Mat Manning is a fulltime field sports journalist, author and broadcaster with more than 30 years’ hunting experience under his belt.A regular contributor to national and international print and digital titles, Mat is recognised as one of the world’s leading authorities on hunting with air rifles. A fieldcraft specialist who shoots mostly for the pot and pest control purposes, Mat relishes hunting opportunities that enable him to get up close and personal with his quarry.
Mat Manning explains how airgun shooters can use feeding stations to boost results on grey squirrel control.
The grey squirrel is one of the UK’s most destructive introduced species. It might look cute but this invasive rodent has contributed to the decline of our native red squirrel and costs the forestry industry millions of pounds every year through the damage it causes to trees.
The grey’s impact on the red squirrel is mostly down to the fact that it’s a bigger, more boisterous, more adaptable animal, so it can easily out-compete the vulnerable red. Greys squirrels also carry squirrel pox but are immune to this deadly disease, red squirrels are not and are therefore extremely susceptible.Quiet and precise, the airgun is a brilliant tool for grey squirrel control
Tree damage is a result of the grey squirrel’s habit of stripping bark in order to lap up the sweet sap which flows beneath. Bark-stripping causes trees to grow stunted and deformed at best, at worst it kills the tree by preventing the flow of water and nutrients between the roots and the leaves.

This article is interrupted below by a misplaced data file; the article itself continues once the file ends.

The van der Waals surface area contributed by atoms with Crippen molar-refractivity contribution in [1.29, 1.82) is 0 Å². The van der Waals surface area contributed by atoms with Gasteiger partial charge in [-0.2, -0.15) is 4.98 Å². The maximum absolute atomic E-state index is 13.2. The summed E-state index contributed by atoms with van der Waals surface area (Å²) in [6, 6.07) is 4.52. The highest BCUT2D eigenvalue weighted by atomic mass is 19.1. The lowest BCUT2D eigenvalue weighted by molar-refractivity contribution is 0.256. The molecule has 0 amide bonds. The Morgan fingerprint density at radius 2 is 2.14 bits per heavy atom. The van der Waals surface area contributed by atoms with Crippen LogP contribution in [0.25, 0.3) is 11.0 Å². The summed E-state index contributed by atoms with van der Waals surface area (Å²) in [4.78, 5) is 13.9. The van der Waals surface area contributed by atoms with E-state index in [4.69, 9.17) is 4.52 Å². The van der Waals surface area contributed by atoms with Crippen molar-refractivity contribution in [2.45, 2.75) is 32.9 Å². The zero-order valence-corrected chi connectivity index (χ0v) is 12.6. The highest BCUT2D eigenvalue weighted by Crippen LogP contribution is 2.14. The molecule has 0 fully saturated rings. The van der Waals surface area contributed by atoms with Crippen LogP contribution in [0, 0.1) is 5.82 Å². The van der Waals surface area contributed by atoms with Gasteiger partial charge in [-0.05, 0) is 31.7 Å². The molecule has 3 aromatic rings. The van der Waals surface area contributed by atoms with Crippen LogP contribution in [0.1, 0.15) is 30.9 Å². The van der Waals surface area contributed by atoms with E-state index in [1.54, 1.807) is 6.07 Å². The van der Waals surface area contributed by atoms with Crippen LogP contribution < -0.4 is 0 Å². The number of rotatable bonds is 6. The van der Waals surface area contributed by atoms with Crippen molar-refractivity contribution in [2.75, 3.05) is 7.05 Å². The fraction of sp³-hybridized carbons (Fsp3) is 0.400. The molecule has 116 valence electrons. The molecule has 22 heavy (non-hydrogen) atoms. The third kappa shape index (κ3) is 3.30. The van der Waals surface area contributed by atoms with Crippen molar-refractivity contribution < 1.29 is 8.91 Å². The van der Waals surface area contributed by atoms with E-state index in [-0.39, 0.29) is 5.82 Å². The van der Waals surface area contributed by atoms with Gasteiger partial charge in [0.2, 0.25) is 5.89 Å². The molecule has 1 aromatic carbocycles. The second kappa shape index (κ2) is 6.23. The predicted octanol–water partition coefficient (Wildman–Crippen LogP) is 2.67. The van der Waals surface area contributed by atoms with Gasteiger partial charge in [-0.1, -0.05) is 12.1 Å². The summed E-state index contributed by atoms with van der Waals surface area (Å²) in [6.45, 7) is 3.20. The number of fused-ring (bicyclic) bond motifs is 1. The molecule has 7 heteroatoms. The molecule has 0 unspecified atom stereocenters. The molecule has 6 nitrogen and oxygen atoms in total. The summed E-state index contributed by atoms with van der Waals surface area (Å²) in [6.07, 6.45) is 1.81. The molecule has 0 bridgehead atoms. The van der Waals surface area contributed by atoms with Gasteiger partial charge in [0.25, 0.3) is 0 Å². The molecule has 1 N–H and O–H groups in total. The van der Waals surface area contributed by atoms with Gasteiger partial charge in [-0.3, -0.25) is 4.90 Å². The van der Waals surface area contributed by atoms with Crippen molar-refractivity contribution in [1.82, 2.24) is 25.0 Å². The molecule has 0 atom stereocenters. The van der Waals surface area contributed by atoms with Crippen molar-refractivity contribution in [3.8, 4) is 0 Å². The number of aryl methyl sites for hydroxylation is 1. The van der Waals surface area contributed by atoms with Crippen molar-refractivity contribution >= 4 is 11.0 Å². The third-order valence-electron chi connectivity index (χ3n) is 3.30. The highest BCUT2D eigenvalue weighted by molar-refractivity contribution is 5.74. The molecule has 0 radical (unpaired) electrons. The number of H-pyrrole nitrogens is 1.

But the grey squirrel’s impact on wildlife extends far beyond red squirrels and trees. They prey on the eggs and chicks of songbirds, and also place other species, including dormice, at a serious disadvantage by monopolising natural food sources such as hazel nuts, beech mast and acorns.
Quiet and precise, the airgun is a brilliant tool for grey squirrel control around their woodland haunts but you need to take a systematic approach if you’re going to make a significant dent in their numbers. Although wandering among the trees and picking off the odd squirrel as you go will make a small difference, setting up a feeding station will optimise your hunting time and really boost your tallies. Get it right and bags of ten or more squirrels in a short session are on the cards for successful grey squirrel control.
My feeding stations comprise of homemade hoppers that look similar to bird boxes with an opening that spills feed into a small tray. The main factors to consider are that the hopper should have capacity to hold a decent amount of feed and be strong enough to withstand gnawing by squirrels – I use tin to enforce the area around the front to stop the outlet hole from being nibbled and to guard against pellet strikes. It’s also wise to make the feed tray quite narrow to prevent shot squirrels from getting stuck in there. I attach my feeders to trees (high enough to be out of the reach of deer) in areas that I know are frequented by squirrels – look for their dreys and focus on places where interconnecting trees give squirrels plenty of access points.shooting over a set distance at a static target, makes for very humane kills